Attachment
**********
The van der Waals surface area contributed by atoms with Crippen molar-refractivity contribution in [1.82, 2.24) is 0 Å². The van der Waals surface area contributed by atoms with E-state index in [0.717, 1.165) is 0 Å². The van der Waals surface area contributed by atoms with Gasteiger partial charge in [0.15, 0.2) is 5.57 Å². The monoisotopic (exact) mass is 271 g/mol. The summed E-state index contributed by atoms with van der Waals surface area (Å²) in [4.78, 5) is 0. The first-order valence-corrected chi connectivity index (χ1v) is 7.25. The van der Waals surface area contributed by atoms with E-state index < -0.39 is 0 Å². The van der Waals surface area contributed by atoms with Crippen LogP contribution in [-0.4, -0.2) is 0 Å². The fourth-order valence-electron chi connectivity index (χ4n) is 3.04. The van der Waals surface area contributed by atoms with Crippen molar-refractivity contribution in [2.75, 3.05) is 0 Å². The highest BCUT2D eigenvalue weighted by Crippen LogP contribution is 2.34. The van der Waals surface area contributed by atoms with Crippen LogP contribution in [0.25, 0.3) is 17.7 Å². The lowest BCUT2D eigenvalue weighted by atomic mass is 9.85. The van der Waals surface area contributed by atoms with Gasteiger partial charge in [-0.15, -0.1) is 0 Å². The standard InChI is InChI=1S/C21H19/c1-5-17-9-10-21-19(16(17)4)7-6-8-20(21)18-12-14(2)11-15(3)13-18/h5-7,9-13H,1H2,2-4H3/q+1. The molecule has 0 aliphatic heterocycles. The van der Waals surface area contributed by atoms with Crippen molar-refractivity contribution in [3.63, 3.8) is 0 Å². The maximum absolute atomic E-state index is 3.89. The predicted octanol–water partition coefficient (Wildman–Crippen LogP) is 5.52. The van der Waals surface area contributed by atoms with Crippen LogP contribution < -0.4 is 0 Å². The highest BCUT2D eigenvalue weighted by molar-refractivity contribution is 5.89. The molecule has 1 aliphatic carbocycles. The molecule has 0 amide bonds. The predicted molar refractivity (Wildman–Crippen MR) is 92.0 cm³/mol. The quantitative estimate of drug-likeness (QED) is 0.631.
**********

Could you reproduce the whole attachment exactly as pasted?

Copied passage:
The van der Waals surface area contributed by atoms with Crippen molar-refractivity contribution in [1.82, 2.24) is 0 Å². The van der Waals surface area contributed by atoms with E-state index in [0.717, 1.165) is 0 Å². The van der Waals surface area contributed by atoms with Gasteiger partial charge in [0.15, 0.2) is 5.57 Å². The monoisotopic (exact) mass is 271 g/mol. The summed E-state index contributed by atoms with van der Waals surface area (Å²) in [4.78, 5) is 0. The first-order valence-corrected chi connectivity index (χ1v) is 7.25. The van der Waals surface area contributed by atoms with E-state index < -0.39 is 0 Å². The van der Waals surface area contributed by atoms with Crippen LogP contribution in [-0.4, -0.2) is 0 Å². The fourth-order valence-electron chi connectivity index (χ4n) is 3.04. The van der Waals surface area contributed by atoms with Crippen molar-refractivity contribution in [2.75, 3.05) is 0 Å². The highest BCUT2D eigenvalue weighted by Crippen LogP contribution is 2.34. The van der Waals surface area contributed by atoms with Crippen LogP contribution in [0.25, 0.3) is 17.7 Å². The lowest BCUT2D eigenvalue weighted by atomic mass is 9.85. The van der Waals surface area contributed by atoms with Gasteiger partial charge in [-0.15, -0.1) is 0 Å². The standard InChI is InChI=1S/C21H19/c1-5-17-9-10-21-19(16(17)4)7-6-8-20(21)18-12-14(2)11-15(3)13-18/h5-7,9-13H,1H2,2-4H3/q+1. The molecule has 0 aliphatic heterocycles. The van der Waals surface area contributed by atoms with Crippen molar-refractivity contribution in [3.63, 3.8) is 0 Å². The maximum absolute atomic E-state index is 3.89. The predicted octanol–water partition coefficient (Wildman–Crippen LogP) is 5.52. The van der Waals surface area contributed by atoms with Crippen LogP contribution < -0.4 is 0 Å². The highest BCUT2D eigenvalue weighted by molar-refractivity contribution is 5.89. The molecule has 1 aliphatic carbocycles. The molecule has 0 amide bonds. The predicted molar refractivity (Wildman–Crippen MR) is 92.0 cm³/mol. The quantitative estimate of drug-likeness (QED) is 0.631.